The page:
Neurological Manifestation of Human Immunodeficiency Virus Infection Top

Some patients remain asymptomatic at the time of seroconversion to HIV-positive status, while others have symptoms similar to mononucleosis (fever, sore throat, lymphadenopathy, myalgia, anorexia, fatigue, headache, and retro-orbital pain), frequently with skin rash. One-third of patients may have HIV-related aseptic meningitis at or around the time of seroconversion. Typically, the opening pressure on lumbar puncture is normal, and CSF findings are those of lymphocytic pleocytosis, elevated protein content, normal glucose content, negative serologic results, and cultures negative for other potential infectious etiologies. HIV antibodies and p24 antigen may be detected in the CSF at this stage.

  Direct Effect of Human Immunodeficiency Virus on Central Nervous System Top


Meningitis is multifactorial in patients with HIV/AIDS. Besides specific pathogens, autoimmune processes and HIV itself have been implicated in the development of HIV-associated meningitis. Aseptic meningitis may be caused by HIV-1 itself. An early form of aseptic, HIV-associated meningitis develops within days to weeks after HIV infection. The appearance of meningitis due to cryptococcosis, coccidioidomycosis, histoplasmosis, or other fungal infections is an AIDS-defining event and occurs typically in patients with very low CD4+ lymphocyte counts.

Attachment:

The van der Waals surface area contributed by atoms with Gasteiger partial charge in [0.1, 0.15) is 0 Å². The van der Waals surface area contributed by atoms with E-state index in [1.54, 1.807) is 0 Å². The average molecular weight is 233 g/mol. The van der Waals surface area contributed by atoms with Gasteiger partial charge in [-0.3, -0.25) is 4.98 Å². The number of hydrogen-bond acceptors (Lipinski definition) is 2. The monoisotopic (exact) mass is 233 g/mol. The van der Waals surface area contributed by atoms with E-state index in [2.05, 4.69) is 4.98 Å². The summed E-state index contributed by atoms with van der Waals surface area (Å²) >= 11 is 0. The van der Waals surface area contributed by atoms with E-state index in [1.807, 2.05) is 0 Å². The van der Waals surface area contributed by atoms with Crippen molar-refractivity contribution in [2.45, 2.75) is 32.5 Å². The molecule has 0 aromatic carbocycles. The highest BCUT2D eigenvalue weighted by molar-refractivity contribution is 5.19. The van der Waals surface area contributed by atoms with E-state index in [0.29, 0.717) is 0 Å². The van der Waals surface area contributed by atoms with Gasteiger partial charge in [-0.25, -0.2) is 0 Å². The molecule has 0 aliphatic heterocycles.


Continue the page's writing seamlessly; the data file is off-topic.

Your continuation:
In general, symptoms and signs typically associated with meningitis are less likely to occur in HIV-seropositive individuals than in the general population. This probably reflects the different organisms involved and the differences in immune responses. The physical examination can reveal malaise, photophobia, headache, nuchal rigidity, fever, and cranial neuropathies. Less common findings are confusion, somnolence, and personality changes. The differential diagnosis of HIV-associated meningitis includes chronic paroxysmal hemicrania, meningococcal meningitis, migraine headache, neurosyphilis, and staphylococcal meningitis. Other problems to be considered include lymphomatous meningitis and bacterial meningitis, which often occurs in conjunction with sepsis. Cytomegalovirus ventriculoencephalitis usually results in a change in mental status that evolves over several weeks and can be misdiagnosed as HAD; CSF reveals elevated protein and mononuclear pleocytosis and normal glucose level.

Minor and major cognitive syndrome

There have been shifts in the nomenclature used to describe HIV-associated neurocognitive disorders which have helped to standardize reports from different regions of the world.[32] The most recent proposed three categories: asymptomatic neurocognitive impairment (ANI), mild neurocognitive disorder (MND), and HAD. However, the diagnoses of ANI and MND require neuropsychological testing that is more likely to be available in research settings [Table 2].
Table 2: Clinical characteristics of human immunodeficiency virus-associated neurocognitive disorders